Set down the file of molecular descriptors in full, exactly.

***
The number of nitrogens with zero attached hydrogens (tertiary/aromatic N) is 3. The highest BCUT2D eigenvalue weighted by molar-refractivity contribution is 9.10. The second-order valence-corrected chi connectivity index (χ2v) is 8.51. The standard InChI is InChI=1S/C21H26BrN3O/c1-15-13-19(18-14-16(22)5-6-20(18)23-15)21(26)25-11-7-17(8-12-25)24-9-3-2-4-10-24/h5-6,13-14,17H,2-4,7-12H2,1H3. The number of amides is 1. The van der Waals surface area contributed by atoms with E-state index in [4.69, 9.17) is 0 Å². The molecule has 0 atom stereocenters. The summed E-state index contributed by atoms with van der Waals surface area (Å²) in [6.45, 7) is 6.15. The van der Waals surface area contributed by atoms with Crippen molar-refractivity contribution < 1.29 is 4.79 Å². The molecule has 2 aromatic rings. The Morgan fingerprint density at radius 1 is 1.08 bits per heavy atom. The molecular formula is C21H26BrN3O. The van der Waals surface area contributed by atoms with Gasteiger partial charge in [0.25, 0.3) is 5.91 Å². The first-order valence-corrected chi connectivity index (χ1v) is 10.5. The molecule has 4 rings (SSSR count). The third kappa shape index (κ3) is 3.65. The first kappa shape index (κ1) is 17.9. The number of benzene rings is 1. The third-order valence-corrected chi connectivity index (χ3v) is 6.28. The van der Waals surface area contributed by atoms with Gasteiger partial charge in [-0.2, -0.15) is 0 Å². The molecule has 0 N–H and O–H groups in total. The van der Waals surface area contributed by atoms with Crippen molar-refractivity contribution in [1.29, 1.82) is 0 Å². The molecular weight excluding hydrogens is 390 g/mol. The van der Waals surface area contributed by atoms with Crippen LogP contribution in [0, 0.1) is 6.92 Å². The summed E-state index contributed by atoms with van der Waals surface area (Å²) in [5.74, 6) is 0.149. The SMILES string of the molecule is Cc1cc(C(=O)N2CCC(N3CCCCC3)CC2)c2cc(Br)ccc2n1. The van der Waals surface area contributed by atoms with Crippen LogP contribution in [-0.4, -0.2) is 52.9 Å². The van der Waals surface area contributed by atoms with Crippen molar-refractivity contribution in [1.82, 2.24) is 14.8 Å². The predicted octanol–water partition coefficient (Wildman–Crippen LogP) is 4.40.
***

The number of nitrogens with zero attached hydrogens (tertiary/aromatic N) is 3. The highest BCUT2D eigenvalue weighted by molar-refractivity contribution is 9.10. The second-order valence-corrected chi connectivity index (χ2v) is 8.51. The standard InChI is InChI=1S/C21H26BrN3O/c1-15-13-19(18-14-16(22)5-6-20(18)23-15)21(26)25-11-7-17(8-12-25)24-9-3-2-4-10-24/h5-6,13-14,17H,2-4,7-12H2,1H3. The number of amides is 1. The van der Waals surface area contributed by atoms with E-state index in [4.69, 9.17) is 0 Å². The molecule has 0 atom stereocenters. The summed E-state index contributed by atoms with van der Waals surface area (Å²) in [6.45, 7) is 6.15. The van der Waals surface area contributed by atoms with Crippen molar-refractivity contribution < 1.29 is 4.79 Å². The molecule has 2 aromatic rings. The Morgan fingerprint density at radius 1 is 1.08 bits per heavy atom. The molecular formula is C21H26BrN3O. The van der Waals surface area contributed by atoms with Gasteiger partial charge in [0.25, 0.3) is 5.91 Å². The first-order valence-corrected chi connectivity index (χ1v) is 10.5. The molecule has 4 rings (SSSR count). The third kappa shape index (κ3) is 3.65. The first kappa shape index (κ1) is 17.9. The number of benzene rings is 1. The third-order valence-corrected chi connectivity index (χ3v) is 6.28. The van der Waals surface area contributed by atoms with Gasteiger partial charge in [-0.2, -0.15) is 0 Å². The molecule has 0 N–H and O–H groups in total. The van der Waals surface area contributed by atoms with Crippen molar-refractivity contribution in [1.29, 1.82) is 0 Å². The molecular weight excluding hydrogens is 390 g/mol. The van der Waals surface area contributed by atoms with Crippen LogP contribution in [0, 0.1) is 6.92 Å². The summed E-state index contributed by atoms with van der Waals surface area (Å²) in [5.74, 6) is 0.149. The SMILES string of the molecule is Cc1cc(C(=O)N2CCC(N3CCCCC3)CC2)c2cc(Br)ccc2n1. The van der Waals surface area contributed by atoms with Crippen LogP contribution in [-0.4, -0.2) is 52.9 Å². The van der Waals surface area contributed by atoms with Crippen molar-refractivity contribution in [1.82, 2.24) is 14.8 Å². The predicted octanol–water partition coefficient (Wildman–Crippen LogP) is 4.40.